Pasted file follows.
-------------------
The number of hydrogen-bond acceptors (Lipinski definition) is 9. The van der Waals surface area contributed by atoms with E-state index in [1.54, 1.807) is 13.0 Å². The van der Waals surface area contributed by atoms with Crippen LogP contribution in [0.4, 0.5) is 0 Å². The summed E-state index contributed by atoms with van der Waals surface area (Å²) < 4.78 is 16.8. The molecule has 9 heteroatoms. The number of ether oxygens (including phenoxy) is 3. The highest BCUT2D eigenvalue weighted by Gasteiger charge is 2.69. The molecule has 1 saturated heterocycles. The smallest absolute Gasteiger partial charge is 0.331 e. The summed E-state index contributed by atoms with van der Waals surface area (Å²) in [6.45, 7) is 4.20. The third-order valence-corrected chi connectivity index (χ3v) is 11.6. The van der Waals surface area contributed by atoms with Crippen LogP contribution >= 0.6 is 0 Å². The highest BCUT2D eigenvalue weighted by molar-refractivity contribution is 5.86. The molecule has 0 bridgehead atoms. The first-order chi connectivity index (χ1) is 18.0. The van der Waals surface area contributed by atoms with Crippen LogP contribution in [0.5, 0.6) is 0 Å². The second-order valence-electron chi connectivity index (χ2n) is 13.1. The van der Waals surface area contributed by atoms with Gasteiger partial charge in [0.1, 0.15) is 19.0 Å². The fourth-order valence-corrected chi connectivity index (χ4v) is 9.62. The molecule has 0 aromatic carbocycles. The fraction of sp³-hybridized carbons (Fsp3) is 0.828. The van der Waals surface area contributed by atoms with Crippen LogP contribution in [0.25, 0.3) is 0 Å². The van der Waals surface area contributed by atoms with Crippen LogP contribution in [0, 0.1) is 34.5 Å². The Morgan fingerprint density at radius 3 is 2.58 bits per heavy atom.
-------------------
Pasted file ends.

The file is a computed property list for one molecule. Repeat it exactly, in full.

The number of hydrogen-bond acceptors (Lipinski definition) is 9. The van der Waals surface area contributed by atoms with E-state index in [1.54, 1.807) is 13.0 Å². The van der Waals surface area contributed by atoms with Crippen LogP contribution in [0.4, 0.5) is 0 Å². The summed E-state index contributed by atoms with van der Waals surface area (Å²) < 4.78 is 16.8. The molecule has 9 heteroatoms. The number of ether oxygens (including phenoxy) is 3. The highest BCUT2D eigenvalue weighted by Gasteiger charge is 2.69. The molecule has 1 saturated heterocycles. The smallest absolute Gasteiger partial charge is 0.331 e. The summed E-state index contributed by atoms with van der Waals surface area (Å²) in [6.45, 7) is 4.20. The third-order valence-corrected chi connectivity index (χ3v) is 11.6. The van der Waals surface area contributed by atoms with Crippen LogP contribution >= 0.6 is 0 Å². The highest BCUT2D eigenvalue weighted by molar-refractivity contribution is 5.86. The molecule has 0 bridgehead atoms. The first-order chi connectivity index (χ1) is 18.0. The van der Waals surface area contributed by atoms with Crippen LogP contribution in [0.5, 0.6) is 0 Å². The second-order valence-electron chi connectivity index (χ2n) is 13.1. The van der Waals surface area contributed by atoms with Gasteiger partial charge in [0.1, 0.15) is 19.0 Å². The fourth-order valence-corrected chi connectivity index (χ4v) is 9.62. The molecule has 0 aromatic carbocycles. The fraction of sp³-hybridized carbons (Fsp3) is 0.828. The van der Waals surface area contributed by atoms with Crippen LogP contribution in [0.25, 0.3) is 0 Å². The van der Waals surface area contributed by atoms with Crippen LogP contribution in [0, 0.1) is 34.5 Å². The Morgan fingerprint density at radius 3 is 2.58 bits per heavy atom.